The best thing about this book is that the central message is very clear. Rich people put their money into ASSETS (items which grow in value/ generate income - e.g. stocks, shares, real-estate), whereas worse-off people tend to spend money on LIABILITIES (things that either depreciate or cost money to maintain - e.g. cars, clothes.... and your own house). So far, so good. The non-rich also waste money by (a) unnecessarily paying too much tax and (b) running up debts on credit (he says its OK to buy the flashy car/ boat etc., but only AFTER you've made money from investing in assets).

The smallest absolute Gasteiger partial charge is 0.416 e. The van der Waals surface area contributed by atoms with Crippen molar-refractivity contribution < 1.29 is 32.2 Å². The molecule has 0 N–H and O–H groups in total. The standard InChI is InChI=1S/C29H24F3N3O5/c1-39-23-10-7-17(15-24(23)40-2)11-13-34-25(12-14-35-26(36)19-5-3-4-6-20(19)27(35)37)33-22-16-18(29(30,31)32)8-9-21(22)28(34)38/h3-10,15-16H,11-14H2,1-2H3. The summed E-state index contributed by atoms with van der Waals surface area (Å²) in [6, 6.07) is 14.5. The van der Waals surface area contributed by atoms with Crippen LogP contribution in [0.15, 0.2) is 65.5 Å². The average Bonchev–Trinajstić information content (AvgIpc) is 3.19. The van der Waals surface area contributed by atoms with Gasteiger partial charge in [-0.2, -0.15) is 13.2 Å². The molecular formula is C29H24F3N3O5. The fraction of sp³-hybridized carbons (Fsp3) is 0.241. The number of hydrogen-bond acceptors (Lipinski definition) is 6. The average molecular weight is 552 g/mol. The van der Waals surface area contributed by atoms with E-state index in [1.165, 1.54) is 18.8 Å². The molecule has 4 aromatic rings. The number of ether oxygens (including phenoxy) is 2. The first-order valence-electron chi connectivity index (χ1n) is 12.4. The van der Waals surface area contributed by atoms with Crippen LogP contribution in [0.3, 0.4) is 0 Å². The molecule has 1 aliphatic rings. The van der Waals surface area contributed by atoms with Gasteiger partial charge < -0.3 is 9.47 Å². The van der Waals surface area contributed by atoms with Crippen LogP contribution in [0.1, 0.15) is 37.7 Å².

However my problem is that the practical advice is very US-centred, in particular some of the tax-avoidance techniques he proposes which are simply NOT legal in the UK (e.g. putting your holiday down as a legitimate business expense if you own your own company... I wish!). I would welcome a UK version of the book. On balance the style is engaging if repetitive (as with many US self-help books). A useful way to start you thinking differently, but I would have liked some more specific recommendations on where to go/ what to do to get started with some of the investment ideas he suggests.